Once the joint damage extends beyond a single compartment, there is generally little to be gained by doing a uni-compartmental procedure. One is then looking at total knee replacement, which in effect means replacing both tibio-femoral joints and possibly the patellofemoral joint as well

Design Considerations of knee prostheses

The design of knee prostheses depends on a number of factors -

  • the number of compartments being replaced
  • the incongrous joint surfaces
  • the integrity of the cruciate ligaments
  • cement fixation

Number of compartments being replaced

The femoral part of joint replacement is usually metal, curved into the shape of the lower end of the femur with its two condyles (the 'knuckles'). Usually the metal is titanium-based, but other metals (eg zirconium) are used as well as mixtures. Ceramic is being tried by a small number of manufacturers, as it reduces the wear of the polyethlylene component upon which the femoral part rides.

The tibio-femoral unicompartmental prosthesis has two components - the curved metal femoral component shaped much like the femoral condyle it replaces, and the almost flat tibial component - made of polyethylene - replacing the flat tibial plateau. This latter may be fixed to a metal backing plate or it may move freely on it.

The patello-femoral prosthesis has a v-shaped titanium plate shaped like the 'trochlea' - the gully between the rounded femoral condyles. The patellar component is made of polyethylene, with a kind of backng button to fix it to the remaining part of the patella.

The total knee prosthesis - like its cousin - has a metal femoral component, this time with two rounded condyles, sitting on a flattened polyethylene tibial surface, again fixed or free on a metal backing plate

Incongrous joint surfaces

The important thing to understand is that the condyle and underlying tibia are incongrous - one is rounded, while the other is flattened. Early designs had metal on both the femoral and tibial side, but there were major problems with wear - and the tibial contact surface was replaced with polyethylene. Where a flatter polyethylene plate was used, greater mobility was possible for the patient, but the wear of the polyethylene was greater. Constraining the femoral condyles in grooves within the polyethylene created less wear of the polyethylene, but reduced the patient's mobility, as the joint operated effectively like a hinge joint.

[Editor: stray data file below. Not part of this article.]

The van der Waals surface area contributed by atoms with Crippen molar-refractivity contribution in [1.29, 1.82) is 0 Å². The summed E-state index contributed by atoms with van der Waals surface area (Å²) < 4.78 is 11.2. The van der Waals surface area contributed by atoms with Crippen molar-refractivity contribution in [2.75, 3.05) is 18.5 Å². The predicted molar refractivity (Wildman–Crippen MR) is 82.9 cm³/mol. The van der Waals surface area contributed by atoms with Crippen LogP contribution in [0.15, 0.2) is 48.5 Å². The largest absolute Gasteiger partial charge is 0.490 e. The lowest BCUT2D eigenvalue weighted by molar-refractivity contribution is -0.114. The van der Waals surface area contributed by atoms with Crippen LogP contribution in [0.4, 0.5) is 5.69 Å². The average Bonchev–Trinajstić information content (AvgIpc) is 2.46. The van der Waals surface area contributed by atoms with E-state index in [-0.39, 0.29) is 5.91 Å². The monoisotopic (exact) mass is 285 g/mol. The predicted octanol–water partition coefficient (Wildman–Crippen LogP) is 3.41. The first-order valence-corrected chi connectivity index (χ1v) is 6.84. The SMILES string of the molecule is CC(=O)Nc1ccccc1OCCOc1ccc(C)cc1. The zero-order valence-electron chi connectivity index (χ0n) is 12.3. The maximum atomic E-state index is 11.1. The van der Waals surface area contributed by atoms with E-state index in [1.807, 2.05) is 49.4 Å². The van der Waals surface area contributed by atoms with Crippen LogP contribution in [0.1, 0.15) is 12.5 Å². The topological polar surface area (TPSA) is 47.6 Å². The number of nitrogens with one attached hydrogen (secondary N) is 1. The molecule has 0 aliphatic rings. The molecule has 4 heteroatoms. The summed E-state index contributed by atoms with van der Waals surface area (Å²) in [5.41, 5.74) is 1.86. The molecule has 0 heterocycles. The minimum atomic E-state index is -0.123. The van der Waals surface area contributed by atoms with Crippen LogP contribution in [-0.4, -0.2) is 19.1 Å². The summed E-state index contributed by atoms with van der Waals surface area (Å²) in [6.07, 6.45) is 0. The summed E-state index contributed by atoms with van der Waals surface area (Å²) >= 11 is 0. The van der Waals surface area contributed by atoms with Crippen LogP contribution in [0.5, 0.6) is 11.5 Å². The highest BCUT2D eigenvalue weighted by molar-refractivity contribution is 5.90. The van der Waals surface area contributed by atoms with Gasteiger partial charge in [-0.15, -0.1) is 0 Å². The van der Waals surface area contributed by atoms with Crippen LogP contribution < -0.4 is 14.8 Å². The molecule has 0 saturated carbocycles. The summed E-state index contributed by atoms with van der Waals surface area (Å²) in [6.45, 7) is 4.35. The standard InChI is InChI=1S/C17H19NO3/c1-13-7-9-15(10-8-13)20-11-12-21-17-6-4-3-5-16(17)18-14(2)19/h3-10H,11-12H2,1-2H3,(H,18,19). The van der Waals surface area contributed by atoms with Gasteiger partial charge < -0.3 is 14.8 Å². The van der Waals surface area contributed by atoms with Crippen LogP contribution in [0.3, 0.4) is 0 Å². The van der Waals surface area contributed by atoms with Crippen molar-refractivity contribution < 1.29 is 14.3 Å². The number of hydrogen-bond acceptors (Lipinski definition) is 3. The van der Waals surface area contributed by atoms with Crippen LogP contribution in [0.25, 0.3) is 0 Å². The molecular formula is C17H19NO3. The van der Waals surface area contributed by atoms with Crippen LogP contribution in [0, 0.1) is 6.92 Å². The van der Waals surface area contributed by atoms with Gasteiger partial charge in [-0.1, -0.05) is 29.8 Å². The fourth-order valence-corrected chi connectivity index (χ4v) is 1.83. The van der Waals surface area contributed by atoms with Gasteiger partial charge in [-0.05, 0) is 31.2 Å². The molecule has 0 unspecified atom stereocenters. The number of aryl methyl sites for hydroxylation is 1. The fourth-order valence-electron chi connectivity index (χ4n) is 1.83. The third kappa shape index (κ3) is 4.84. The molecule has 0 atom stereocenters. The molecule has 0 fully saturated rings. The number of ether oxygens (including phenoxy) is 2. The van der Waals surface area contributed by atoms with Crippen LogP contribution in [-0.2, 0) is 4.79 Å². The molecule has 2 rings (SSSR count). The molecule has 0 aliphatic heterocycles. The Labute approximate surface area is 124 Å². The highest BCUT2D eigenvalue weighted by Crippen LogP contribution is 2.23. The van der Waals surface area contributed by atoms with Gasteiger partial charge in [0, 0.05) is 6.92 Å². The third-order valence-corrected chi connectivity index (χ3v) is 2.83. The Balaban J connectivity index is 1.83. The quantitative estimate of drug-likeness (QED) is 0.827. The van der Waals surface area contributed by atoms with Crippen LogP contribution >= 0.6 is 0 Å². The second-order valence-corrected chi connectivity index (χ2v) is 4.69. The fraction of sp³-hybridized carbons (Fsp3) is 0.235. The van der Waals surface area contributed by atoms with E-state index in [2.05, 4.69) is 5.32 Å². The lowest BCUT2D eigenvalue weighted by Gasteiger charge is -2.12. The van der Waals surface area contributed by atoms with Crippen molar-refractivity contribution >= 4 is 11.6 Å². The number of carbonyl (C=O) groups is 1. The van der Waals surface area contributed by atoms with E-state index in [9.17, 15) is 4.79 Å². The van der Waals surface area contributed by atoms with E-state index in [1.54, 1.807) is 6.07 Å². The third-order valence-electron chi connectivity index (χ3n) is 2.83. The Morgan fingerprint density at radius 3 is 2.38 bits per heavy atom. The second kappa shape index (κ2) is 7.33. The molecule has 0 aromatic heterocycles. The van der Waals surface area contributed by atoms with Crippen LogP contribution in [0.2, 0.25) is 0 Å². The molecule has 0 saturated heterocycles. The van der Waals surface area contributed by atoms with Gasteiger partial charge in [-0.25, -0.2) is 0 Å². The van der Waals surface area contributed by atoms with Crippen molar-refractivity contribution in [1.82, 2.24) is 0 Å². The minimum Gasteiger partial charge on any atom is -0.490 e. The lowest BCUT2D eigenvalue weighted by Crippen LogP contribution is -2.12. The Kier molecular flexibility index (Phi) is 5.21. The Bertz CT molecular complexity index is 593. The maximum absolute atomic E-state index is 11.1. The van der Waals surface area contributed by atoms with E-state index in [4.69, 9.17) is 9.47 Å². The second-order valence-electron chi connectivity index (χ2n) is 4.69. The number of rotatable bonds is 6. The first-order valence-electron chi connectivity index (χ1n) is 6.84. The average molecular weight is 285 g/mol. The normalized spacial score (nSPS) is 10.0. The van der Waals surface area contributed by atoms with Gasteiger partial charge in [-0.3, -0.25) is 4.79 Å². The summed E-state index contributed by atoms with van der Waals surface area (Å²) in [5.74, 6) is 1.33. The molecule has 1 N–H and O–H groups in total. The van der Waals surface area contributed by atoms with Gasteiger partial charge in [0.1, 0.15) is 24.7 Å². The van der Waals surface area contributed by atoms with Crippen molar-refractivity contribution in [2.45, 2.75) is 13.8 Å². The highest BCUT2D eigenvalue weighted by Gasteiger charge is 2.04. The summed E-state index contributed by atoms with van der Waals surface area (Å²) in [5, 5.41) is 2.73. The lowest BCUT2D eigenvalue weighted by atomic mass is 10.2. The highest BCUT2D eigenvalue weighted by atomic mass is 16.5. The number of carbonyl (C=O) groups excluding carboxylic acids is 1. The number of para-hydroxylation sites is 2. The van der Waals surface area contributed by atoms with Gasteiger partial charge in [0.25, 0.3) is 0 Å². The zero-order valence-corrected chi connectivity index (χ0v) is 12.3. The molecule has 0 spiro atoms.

Polyethylene fatigue tend to occur below the surface, so when it breaks up it comes to pieces quite quickly and in chunks, so it is very important to try and reduce the stresses on this component.

The development teams came up with the solution of constraining the metal condylar surfaces in deeper grooves in the polyethlylene, but then allowing the polyethylene componenet to slide on its own metal plate, thus allowing greter mobility of the whole without particlarly stressing the polyethylene. This was called 'mobile bearing' as compared to the more rigid 'fixed bearing'. A later improvement was the concept of 'meniscal bearing' where the mobile polyethylene plate more closely resembled the meniscus (the original shockabsorber between femur and tibia), which of course is lost in this procedure.

Integrity of the Posterior Cruciate Ligament

The cruciate ligaments are attached in the middle of the knee to the femur above and to the tibia below. The are very important contributors to the stability of the knee. The one at the back - the posterior cruciate ligament (PCL) - is often damaged by the arthritic process, and in this case the surgeon will tend to use a posterior stabilised total knee prosthesis which helps to stabilise the knee in this circumstance. Some surgeons feel that it is best to remove the PCL, even if it is functional, and to use the same prosthesis. Others, however, feel it is important to retian a functional PCL, and instead they will use a special cruciate sparing prosthesis.

Cement fixation

All older prostheses were fixed in place with bone cement, in reality a compound called polymethylmethacrylate which is prepared by mixing two compounds together during surgery just a few minutes before it is needed. The timing is fairly crucial as the compound goes rock hard after a short while and it becomes impossible to adjust the position of the new parts.

The cement has several other considerations -

  • Some patients can have quite a severe reaction to the product, with a sudden drop in blood pressure, for which the surgical team is generally well prepared.
  • The first generation of prostheses generally failed because of degradation of the cement, rather than of the prosthesis itself.

Cementless designs were produced (press-fit), coated with little bubbles which aid in fixing the metal to bone. The jury is still out as to which of the two - cemented or cementless - give better results, and meanwhile many surgeons are combining the two, cementing the tibial component but not the femoral one.

Updated: 15 Jun, 2013